> renderer.
>
> We will announce our work on the wiab.pro in a month or two. You will be
> able to try new features and check the stability of service. It is really
> more stable with the new protocol, because 90% of errors where in the
> protocol.
>
> If somebody create successfully funded project on kickstarter or so, we can
> make our work opensource (new protocol, dynamic renderer, diff support,
> search, tags) for the amount about $50k.
>
> I think, funding of such project more likely, because we already almost
> 'did the work'.
>
>
> On Tue, Dec 10, 2013 at 2:25 PM, Upayavira <uv@odoko.co.uk> wrote:
>
>> In case it helps:
>>
>> http://www.indiegogo.com/projects/a-month-of-apache-tapestry-5
>>
>> A successful, if smaller kickstarter style campaign. May help you
>> visualise what your 'give backs' and suggested donation sizes might be.
>>
>> Note that this took place within an Apache framework without issues, so
>> it can be done (not that it should - ultimately tests not my decision to
>> make).
>>
>> Upayavira
>>
>> On Wed, Dec 4, 2013, at 08:42 PM, Joseph Gentle wrote:
>> > Will do. As I said, I don't anticipate starting the kickstarter for
>> > about a year, though I want to do preliminary work (prototyping out
>> > some of the protocols and such) now.
>> >
>> > John I agree that (1) and (2) are the most interesting parts. But I'm
>> > not sure that this is the right tool to build *everything* on top of.
>> > We should start with the platform and get people building stuff on top
>> > of it.
>> >
>> > -J
>> >
>> > On Wed, Dec 4, 2013 at 12:05 PM, John Blossom <jblossom@gmail.com>
>> wrote:
>> > > Joseph,
>> > >
>> > > Thanks for chiming in. I'd be interested in getting crowdsourced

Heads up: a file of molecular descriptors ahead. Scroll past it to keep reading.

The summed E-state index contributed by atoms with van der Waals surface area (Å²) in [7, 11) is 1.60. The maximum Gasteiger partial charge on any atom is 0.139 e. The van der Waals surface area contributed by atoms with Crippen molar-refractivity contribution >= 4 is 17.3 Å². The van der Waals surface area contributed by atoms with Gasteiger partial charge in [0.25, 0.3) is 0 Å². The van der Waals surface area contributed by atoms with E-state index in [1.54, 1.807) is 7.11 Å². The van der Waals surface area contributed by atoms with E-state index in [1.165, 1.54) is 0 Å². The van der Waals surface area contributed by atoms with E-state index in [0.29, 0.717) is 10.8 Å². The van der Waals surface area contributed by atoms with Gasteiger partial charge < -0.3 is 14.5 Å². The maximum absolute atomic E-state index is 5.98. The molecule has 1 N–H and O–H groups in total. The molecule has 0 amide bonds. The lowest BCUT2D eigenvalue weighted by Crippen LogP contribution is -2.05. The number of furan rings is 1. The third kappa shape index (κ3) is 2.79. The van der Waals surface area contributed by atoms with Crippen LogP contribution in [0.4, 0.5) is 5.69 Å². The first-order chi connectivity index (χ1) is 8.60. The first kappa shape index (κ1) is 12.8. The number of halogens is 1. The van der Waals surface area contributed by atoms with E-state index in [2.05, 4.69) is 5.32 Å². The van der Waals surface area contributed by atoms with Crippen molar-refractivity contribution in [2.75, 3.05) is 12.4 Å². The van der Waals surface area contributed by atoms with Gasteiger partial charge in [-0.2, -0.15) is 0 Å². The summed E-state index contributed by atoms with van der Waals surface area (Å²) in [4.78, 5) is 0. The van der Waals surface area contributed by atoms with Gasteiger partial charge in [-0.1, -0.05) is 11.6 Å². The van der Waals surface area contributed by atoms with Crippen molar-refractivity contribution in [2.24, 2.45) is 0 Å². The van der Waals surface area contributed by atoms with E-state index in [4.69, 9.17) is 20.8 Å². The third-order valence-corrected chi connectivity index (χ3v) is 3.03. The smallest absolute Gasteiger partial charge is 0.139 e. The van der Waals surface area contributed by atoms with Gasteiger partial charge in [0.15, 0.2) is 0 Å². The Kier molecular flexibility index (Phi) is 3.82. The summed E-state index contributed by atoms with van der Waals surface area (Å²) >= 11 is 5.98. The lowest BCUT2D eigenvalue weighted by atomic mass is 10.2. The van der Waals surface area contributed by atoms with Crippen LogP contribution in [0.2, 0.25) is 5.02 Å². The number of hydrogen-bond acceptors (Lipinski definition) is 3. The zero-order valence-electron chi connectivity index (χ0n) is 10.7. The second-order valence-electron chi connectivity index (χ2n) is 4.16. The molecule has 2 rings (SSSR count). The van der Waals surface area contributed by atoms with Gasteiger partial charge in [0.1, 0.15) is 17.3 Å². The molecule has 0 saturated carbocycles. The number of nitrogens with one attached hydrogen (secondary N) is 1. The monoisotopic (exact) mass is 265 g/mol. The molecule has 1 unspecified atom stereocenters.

>> financing
>> > > for this also. We don't have a major corporation funding our
>> lifestyles to
>> > > enable such work, so we need something.
>> > >
>> > > I am in general agreement with your overall plan, though as I've stated
>> > > before, once you have 1) and 2) done right then there's so much more
>> that
>> > > the platform could/should do besides an email replacement. I do think
>> that
>> > > the "internet of things" is a key opportunity for such a
>> communications and
>> > > data management model, merged with secure, network-independent
>> > > communications. Nkommo can't really move forward without that combo.
>> > >
>> > > As for the name, all things are possible once it's on Github, it
>> seems. A
>> > > fresh start might be in order.
>> > >
>> > > Please keep me in the loop, I'd be glad to help push things in this
>> > > direction. Without funding, we're nowhere.
>> > >
>> > > All the best,
>> > >
>> > > John Blossom
>> > >
>> > > email: jblossom@gmail.com
>> > > phone: 203.293.8511
>> > > google+: google.com/+JohnBlossom
>> > >
>> > >
>> > > On Sat, Nov 30, 2013 at 11:03 PM, Joseph Gentle <josephg@gmail.com>
>> wrote:
>> > >
>> > >> I still really want to make the wave platform we've been talking about
>> > >> for awhile. I just don't have any time because I need to work to eat.
>> > >>
>> > >> So I've spent the last month thinking about running a kickstarter to
>> > >> fund the work. Christian's email was really timely.
>> > >>
>> > >>
>> > >> I want arbitrary JSON documents, or arbitrary embedding like we talked
>> > >> about a few months ago.
>> > >>
>> > >> I want a protocol based on real P2P algorithms rather than the hacky
>> > >> mess we have at the moment with trees of servers connecting via an